In May 2017, EMI published a blog that discusses how banks use surveys to build small business engagement. In that blog we reported that many leading banks publish recurring surveys that track general business optimism as well as key challenges and opportunities. In addition, banks also carry surveys that cover specific topics on a one-off basis. The following table looks at the topics covered over the past six months:
The banks cover these topics of interest to achieve a number of objectives, including:
Raising general awareness of the bank and affinity among small businesses
Positioning the bank as a small business banking thought leader
Communicating their understanding of the changing issues impacting small businesses
Highlighting their areas of strength
Differentiating the bank from its competitors
In fact, the desire for differentiation is leading banks to conduct surveys on specific small business sub-segments or on specific product areas. Recent standalone surveys of this type include:
U.S. Bank surveys of Asian-American small business owners (October 2017) and Hispanic small business owners (October 2017)
American ExpressSmall Business Saturday Consumer Insights Survey (November 2017)
The proliferation of small business surveys that cover specific topics of interest indicate that they are effective tools in helping banks build awareness and engagement with their small business clients and prospects.
In a March 2017 blog post, EMI highlighted growth in credit card outstandings across the credit spectrum for leading credit card issuers. Our recent analysis of 3Q17 10Q SEC filings for these companies shows that this trend is continuing.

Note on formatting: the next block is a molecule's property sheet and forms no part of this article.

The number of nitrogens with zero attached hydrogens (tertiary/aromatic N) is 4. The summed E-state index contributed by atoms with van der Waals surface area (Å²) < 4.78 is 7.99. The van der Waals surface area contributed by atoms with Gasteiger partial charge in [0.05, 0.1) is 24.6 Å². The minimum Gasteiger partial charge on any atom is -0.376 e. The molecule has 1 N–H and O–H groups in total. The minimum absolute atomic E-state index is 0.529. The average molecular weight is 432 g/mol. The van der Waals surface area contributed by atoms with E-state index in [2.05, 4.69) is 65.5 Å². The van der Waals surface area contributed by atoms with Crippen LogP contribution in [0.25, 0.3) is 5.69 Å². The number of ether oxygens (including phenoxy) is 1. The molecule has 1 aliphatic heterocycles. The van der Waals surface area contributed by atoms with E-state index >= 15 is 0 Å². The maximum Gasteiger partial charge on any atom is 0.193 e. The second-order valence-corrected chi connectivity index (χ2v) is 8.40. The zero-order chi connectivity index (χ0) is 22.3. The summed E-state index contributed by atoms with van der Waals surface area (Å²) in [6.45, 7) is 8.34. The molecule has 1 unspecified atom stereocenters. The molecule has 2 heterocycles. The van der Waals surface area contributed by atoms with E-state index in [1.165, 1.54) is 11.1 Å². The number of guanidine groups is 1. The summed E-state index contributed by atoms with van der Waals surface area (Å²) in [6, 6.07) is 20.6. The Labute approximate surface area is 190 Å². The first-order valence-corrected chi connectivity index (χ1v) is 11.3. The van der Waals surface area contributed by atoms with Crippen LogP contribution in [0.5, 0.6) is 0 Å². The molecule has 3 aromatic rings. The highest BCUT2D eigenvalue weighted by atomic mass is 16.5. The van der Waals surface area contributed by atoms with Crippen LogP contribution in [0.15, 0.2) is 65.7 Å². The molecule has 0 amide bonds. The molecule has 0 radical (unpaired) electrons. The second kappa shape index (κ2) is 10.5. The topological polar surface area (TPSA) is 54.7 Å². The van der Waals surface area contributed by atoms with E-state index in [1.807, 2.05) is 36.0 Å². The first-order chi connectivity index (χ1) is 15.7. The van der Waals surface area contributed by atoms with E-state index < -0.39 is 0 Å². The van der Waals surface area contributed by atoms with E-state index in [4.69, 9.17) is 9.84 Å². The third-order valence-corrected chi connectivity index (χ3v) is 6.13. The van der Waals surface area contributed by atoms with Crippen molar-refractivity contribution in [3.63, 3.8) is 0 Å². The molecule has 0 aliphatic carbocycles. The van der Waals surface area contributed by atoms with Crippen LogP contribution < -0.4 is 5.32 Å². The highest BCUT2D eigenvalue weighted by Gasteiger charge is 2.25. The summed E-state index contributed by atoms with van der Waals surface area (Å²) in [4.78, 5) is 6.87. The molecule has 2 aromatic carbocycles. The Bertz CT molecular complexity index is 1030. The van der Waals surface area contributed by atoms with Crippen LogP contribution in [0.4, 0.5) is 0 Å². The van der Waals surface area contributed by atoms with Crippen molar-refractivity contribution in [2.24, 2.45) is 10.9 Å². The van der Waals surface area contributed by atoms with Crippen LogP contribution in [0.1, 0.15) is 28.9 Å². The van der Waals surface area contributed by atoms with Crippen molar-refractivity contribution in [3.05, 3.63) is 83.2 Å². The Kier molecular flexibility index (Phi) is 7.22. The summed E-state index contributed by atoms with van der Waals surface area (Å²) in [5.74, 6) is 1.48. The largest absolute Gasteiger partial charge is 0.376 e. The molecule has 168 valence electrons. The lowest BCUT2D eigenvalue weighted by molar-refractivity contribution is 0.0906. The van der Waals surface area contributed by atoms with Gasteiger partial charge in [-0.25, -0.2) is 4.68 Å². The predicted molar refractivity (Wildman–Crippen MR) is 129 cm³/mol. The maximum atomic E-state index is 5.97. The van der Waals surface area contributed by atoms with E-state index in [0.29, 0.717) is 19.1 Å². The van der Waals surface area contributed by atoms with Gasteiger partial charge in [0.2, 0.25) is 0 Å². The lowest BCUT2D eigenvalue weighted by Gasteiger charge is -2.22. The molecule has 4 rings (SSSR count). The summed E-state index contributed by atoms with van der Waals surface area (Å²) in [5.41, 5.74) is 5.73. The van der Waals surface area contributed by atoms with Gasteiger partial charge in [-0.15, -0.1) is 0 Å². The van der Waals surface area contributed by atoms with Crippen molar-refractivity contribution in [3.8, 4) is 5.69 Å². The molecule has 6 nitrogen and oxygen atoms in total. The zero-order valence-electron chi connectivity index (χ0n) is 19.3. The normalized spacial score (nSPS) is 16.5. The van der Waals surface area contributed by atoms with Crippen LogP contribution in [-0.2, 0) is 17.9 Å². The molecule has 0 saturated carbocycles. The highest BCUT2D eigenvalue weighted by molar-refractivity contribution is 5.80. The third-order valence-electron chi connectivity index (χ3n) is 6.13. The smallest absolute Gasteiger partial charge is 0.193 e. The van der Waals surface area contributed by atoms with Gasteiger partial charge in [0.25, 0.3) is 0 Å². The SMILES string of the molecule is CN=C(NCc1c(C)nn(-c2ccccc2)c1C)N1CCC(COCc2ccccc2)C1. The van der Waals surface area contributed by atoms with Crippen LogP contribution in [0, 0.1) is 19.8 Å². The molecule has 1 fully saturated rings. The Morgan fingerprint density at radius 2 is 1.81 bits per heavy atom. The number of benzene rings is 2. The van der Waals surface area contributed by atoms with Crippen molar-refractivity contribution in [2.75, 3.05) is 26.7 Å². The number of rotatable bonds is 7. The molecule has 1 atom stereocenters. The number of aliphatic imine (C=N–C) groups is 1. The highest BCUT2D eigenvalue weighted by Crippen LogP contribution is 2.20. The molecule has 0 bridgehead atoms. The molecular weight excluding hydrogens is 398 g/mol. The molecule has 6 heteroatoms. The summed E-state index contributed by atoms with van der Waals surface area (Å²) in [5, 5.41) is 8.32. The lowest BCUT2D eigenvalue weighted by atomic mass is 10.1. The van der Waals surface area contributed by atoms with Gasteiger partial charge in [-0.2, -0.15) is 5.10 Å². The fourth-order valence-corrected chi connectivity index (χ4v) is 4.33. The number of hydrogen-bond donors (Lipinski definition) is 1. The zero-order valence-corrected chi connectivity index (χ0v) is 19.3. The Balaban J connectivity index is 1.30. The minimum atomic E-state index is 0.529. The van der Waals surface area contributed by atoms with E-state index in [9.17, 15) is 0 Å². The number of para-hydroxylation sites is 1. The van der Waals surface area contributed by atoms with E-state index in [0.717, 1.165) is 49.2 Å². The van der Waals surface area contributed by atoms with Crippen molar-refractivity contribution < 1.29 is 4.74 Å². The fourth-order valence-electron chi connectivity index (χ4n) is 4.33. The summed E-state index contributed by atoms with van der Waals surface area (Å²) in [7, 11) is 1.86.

The top three issuers—Bank of America, Chase, and Citigroup—reported growth across all FICO Score segments, with strongest growth coming in the lowest segment. In the aftermath of the Financial Crisis, issuers pulled back on lending to low-prime and sub-prime consumers. With the return to steady economic growth in recent years—and with issuers now believing that they have more robust underwriting and pricing systems—issuers are now refocusing on consumers in lower FICO Score categories.
Assets at both Capital One and Discover skew heavily towards credit card loans. Discover generated 9% y/y rise in credit card outstandings, led by 16% rise in loans to consumers with a <600 FICO Score. Capital One bucked the overall trend, with lower growth for its <660 FICO Score segment. However, it should be taken into account that this segment accounts for 35% of its total credit card outstandings (vs. 15% at Chase, 16% at Citi, and 19% at Discover), so it has less scope for strong growth.
The leading regional bank card issuers—who focus on cross-selling credit cards to existing bank clients—reported a similar pattern. SunTrust has continued its very strong growth trajectory, with overall growth of 16% led by the <620 category. Regions followed a similar pattern, with 7% overall growth in outstandings driven by a 35% rise in the subprime (<620) segment. PNC had strong growth across the credit spectrum. Fifth Third had strong growth in the <660 segment, but from a very low base. The y/y decline in outstandings in its 720+ category resulted in Fifth Third overall credit card outstandings remaining unchanged. Wells Fargo’s overall growth rate (+4% y/y) has slowed considerably in recent quarters. It generated steady growth across most categories, with the exception of the 600-680 FICO range.